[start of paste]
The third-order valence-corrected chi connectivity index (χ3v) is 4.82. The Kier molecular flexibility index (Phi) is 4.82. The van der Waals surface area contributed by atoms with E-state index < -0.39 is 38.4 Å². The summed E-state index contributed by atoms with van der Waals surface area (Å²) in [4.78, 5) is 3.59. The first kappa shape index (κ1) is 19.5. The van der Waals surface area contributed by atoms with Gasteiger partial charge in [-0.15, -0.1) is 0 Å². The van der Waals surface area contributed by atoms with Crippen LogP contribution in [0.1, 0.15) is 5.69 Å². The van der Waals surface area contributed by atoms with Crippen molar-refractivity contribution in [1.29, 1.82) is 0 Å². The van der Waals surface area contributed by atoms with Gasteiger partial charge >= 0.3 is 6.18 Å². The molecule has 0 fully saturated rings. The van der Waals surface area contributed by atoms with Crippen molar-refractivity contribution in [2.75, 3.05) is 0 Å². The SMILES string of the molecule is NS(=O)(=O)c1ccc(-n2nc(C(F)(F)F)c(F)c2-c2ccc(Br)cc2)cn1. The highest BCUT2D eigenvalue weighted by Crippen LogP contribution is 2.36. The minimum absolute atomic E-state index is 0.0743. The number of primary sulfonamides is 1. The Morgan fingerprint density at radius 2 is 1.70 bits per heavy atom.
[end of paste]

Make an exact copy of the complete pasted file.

The third-order valence-corrected chi connectivity index (χ3v) is 4.82. The Kier molecular flexibility index (Phi) is 4.82. The van der Waals surface area contributed by atoms with E-state index < -0.39 is 38.4 Å². The summed E-state index contributed by atoms with van der Waals surface area (Å²) in [4.78, 5) is 3.59. The first kappa shape index (κ1) is 19.5. The van der Waals surface area contributed by atoms with Gasteiger partial charge in [-0.15, -0.1) is 0 Å². The van der Waals surface area contributed by atoms with Crippen LogP contribution in [0.1, 0.15) is 5.69 Å². The van der Waals surface area contributed by atoms with Crippen molar-refractivity contribution in [1.29, 1.82) is 0 Å². The van der Waals surface area contributed by atoms with Gasteiger partial charge >= 0.3 is 6.18 Å². The molecule has 0 fully saturated rings. The van der Waals surface area contributed by atoms with Crippen molar-refractivity contribution in [2.75, 3.05) is 0 Å². The SMILES string of the molecule is NS(=O)(=O)c1ccc(-n2nc(C(F)(F)F)c(F)c2-c2ccc(Br)cc2)cn1. The highest BCUT2D eigenvalue weighted by Crippen LogP contribution is 2.36. The minimum absolute atomic E-state index is 0.0743. The number of primary sulfonamides is 1. The Morgan fingerprint density at radius 2 is 1.70 bits per heavy atom.